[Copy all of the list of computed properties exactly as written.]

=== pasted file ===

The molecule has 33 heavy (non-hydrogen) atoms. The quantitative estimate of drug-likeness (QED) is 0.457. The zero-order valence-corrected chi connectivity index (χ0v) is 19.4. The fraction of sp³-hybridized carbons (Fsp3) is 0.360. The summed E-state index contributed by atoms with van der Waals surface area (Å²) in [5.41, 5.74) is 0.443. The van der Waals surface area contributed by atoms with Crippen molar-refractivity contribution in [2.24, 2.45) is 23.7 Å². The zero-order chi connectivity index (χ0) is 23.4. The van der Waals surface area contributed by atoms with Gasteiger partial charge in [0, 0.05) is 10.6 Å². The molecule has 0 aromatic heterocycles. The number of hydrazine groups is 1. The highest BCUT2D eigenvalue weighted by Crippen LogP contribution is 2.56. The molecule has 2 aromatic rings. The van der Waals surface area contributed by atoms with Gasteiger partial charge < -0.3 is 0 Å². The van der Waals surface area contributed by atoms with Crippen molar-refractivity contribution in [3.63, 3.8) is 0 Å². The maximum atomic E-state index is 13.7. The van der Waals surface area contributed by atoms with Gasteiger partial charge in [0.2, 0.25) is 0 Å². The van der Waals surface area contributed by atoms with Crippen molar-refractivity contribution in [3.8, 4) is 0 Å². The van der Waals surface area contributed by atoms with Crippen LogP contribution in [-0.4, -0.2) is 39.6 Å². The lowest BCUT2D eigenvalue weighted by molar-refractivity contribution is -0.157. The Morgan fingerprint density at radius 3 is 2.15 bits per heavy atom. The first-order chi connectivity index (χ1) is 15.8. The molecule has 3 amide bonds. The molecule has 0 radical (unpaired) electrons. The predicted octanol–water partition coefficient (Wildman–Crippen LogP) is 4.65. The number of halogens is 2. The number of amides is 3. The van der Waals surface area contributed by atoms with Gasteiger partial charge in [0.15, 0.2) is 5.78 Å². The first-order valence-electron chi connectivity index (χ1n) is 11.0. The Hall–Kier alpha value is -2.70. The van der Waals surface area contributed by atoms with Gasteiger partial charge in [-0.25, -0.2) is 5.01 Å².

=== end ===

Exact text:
The molecule has 33 heavy (non-hydrogen) atoms. The quantitative estimate of drug-likeness (QED) is 0.457. The zero-order valence-corrected chi connectivity index (χ0v) is 19.4. The fraction of sp³-hybridized carbons (Fsp3) is 0.360. The summed E-state index contributed by atoms with van der Waals surface area (Å²) in [5.41, 5.74) is 0.443. The van der Waals surface area contributed by atoms with Crippen molar-refractivity contribution in [2.24, 2.45) is 23.7 Å². The zero-order chi connectivity index (χ0) is 23.4. The van der Waals surface area contributed by atoms with Gasteiger partial charge in [0, 0.05) is 10.6 Å². The molecule has 0 aromatic heterocycles. The number of hydrazine groups is 1. The highest BCUT2D eigenvalue weighted by Crippen LogP contribution is 2.56. The molecule has 2 aromatic rings. The van der Waals surface area contributed by atoms with Gasteiger partial charge < -0.3 is 0 Å². The van der Waals surface area contributed by atoms with Crippen molar-refractivity contribution in [3.63, 3.8) is 0 Å². The maximum atomic E-state index is 13.7. The van der Waals surface area contributed by atoms with Gasteiger partial charge in [0.2, 0.25) is 0 Å². The van der Waals surface area contributed by atoms with Crippen molar-refractivity contribution in [3.8, 4) is 0 Å². The van der Waals surface area contributed by atoms with Crippen LogP contribution in [-0.4, -0.2) is 39.6 Å². The lowest BCUT2D eigenvalue weighted by molar-refractivity contribution is -0.157. The Morgan fingerprint density at radius 3 is 2.15 bits per heavy atom. The first-order chi connectivity index (χ1) is 15.8. The molecule has 3 amide bonds. The molecule has 0 radical (unpaired) electrons. The predicted octanol–water partition coefficient (Wildman–Crippen LogP) is 4.65. The number of halogens is 2. The number of amides is 3. The van der Waals surface area contributed by atoms with Gasteiger partial charge in [0.15, 0.2) is 5.78 Å². The first-order valence-electron chi connectivity index (χ1n) is 11.0. The Hall–Kier alpha value is -2.70. The van der Waals surface area contributed by atoms with Gasteiger partial charge in [-0.25, -0.2) is 5.01 Å².